portrait side-lighting

Making the most of the golden natural light. Sony A9 II, 50mm, 1/500sec at f/1.4, ISO 125. Photo credit: Kate Hopewell-Smith

Side lighting requires careful control of the light and posing, so working with natural or continuous lighting makes this process much easier, as you can direct according to what you see. Shooting portraits on location using this approach to direction of light works equally well with natural, flash, or continuous lighting and I choose my approach based on the ambient light, environment, and circumstances of the shoot.

Having the ability to modify light in terms of contrast, speed and colour is very important and in mixed lighting conditions I often set my white balance to a specific Kelvin rather than relying on any presets. Finally, I don’t just work like this for portraits but for all subjects, including food photography.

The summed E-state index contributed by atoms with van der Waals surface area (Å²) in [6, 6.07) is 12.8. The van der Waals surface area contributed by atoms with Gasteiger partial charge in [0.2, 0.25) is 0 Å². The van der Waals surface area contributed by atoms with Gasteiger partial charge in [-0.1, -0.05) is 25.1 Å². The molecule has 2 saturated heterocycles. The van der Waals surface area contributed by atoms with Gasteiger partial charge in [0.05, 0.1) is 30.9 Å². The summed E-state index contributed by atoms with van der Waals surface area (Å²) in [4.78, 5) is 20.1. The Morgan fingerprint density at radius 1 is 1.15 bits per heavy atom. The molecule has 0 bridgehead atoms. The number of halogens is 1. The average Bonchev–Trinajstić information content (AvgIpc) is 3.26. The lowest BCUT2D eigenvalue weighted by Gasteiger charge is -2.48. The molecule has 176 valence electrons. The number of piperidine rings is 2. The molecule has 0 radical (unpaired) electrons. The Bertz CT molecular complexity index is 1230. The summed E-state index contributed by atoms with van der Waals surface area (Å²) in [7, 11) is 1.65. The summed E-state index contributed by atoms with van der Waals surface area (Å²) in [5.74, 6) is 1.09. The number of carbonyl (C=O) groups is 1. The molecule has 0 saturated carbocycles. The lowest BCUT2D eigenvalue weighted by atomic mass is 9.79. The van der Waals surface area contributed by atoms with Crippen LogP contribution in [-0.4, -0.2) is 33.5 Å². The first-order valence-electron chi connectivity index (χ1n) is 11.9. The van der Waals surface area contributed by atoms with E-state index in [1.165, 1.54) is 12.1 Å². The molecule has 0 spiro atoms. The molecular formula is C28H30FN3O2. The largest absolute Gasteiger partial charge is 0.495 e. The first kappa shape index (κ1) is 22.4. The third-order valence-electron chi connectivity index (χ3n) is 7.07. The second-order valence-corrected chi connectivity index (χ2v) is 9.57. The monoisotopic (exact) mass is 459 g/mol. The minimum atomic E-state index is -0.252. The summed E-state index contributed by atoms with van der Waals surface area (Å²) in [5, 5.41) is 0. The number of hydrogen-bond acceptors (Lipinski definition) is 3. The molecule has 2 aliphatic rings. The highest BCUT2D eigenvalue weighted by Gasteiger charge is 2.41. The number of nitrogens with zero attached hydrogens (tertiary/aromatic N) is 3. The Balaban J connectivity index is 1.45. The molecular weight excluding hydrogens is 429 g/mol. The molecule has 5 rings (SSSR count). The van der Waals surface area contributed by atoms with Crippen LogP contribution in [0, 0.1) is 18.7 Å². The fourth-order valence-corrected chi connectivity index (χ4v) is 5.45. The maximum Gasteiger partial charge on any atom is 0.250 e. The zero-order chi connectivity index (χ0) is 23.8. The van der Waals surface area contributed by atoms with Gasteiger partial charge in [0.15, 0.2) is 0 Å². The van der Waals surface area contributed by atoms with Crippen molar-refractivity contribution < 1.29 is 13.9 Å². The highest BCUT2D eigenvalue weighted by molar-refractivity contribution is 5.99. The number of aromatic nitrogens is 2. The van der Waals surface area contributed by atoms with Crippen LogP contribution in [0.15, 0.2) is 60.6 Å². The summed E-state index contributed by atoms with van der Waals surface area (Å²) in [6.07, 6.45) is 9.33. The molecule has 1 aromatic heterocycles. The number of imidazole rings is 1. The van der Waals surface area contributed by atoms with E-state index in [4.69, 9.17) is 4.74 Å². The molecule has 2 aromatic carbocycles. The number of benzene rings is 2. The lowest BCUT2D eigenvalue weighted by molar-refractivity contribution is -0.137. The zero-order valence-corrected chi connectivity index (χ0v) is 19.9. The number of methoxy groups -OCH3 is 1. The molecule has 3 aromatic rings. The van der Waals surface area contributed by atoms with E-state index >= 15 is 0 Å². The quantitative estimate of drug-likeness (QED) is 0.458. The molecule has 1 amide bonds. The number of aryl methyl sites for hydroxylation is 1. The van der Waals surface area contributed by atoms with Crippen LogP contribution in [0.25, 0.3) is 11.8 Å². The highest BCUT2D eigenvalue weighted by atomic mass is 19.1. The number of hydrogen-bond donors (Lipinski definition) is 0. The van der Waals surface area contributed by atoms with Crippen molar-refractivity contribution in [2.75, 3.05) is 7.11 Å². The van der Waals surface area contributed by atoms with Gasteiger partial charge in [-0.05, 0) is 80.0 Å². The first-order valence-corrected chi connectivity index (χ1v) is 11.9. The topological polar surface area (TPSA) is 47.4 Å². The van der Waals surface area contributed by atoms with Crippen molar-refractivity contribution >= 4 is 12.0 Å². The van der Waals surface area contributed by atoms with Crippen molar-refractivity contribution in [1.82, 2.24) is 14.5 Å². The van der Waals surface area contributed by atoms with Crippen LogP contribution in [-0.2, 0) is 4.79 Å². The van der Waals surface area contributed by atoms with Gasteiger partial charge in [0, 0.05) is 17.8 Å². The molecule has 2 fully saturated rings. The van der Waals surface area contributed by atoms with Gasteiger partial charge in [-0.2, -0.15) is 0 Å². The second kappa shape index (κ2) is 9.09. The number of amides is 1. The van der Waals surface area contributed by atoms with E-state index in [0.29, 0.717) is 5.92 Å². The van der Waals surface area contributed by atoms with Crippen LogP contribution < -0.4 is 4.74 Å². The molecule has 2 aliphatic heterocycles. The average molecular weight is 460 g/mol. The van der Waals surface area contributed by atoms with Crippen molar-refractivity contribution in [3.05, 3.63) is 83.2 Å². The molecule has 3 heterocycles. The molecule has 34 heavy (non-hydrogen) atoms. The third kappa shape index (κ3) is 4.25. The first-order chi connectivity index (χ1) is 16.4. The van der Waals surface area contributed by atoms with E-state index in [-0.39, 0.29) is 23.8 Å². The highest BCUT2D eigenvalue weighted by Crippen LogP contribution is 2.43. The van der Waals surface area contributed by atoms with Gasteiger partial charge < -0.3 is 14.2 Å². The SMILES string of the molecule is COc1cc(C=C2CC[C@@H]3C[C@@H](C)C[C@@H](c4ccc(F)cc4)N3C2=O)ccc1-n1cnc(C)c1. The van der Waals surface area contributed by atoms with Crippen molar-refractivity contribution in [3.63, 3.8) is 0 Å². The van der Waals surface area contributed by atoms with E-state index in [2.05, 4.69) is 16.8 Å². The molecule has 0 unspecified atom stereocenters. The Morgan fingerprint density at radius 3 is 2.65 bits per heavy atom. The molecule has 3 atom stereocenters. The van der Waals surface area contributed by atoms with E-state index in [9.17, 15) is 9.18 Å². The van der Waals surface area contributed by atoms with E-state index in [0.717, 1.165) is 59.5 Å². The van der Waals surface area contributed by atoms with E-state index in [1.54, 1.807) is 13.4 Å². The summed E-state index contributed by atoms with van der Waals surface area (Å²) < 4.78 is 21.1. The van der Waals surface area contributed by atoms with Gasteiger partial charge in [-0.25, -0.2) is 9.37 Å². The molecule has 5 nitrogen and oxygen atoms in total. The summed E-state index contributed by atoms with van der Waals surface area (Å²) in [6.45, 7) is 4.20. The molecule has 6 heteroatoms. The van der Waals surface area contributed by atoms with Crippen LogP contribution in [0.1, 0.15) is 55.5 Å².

Rotolight NEO side light

Using the Rotolight NEO for side lighting to accentuate facial features. Sony A9 II, 85mm, 1/320sec at f/1.6, ISO 500. Photo credit: Kate Hopewell-Smith

How to direct light and pose your portraits

lighting 5-step tutorial

Photo credit: Kate Hopewell-Smith

1. Set the mood

For this image I wanted it to feel like it was shot at night which naturally lends itself to warmer colour temperatures/incandescent lighting. As a result I set the colour temperature of the lamp using the WiZ app on my phone.

lighting 5-step tutorial mood

2. Position key light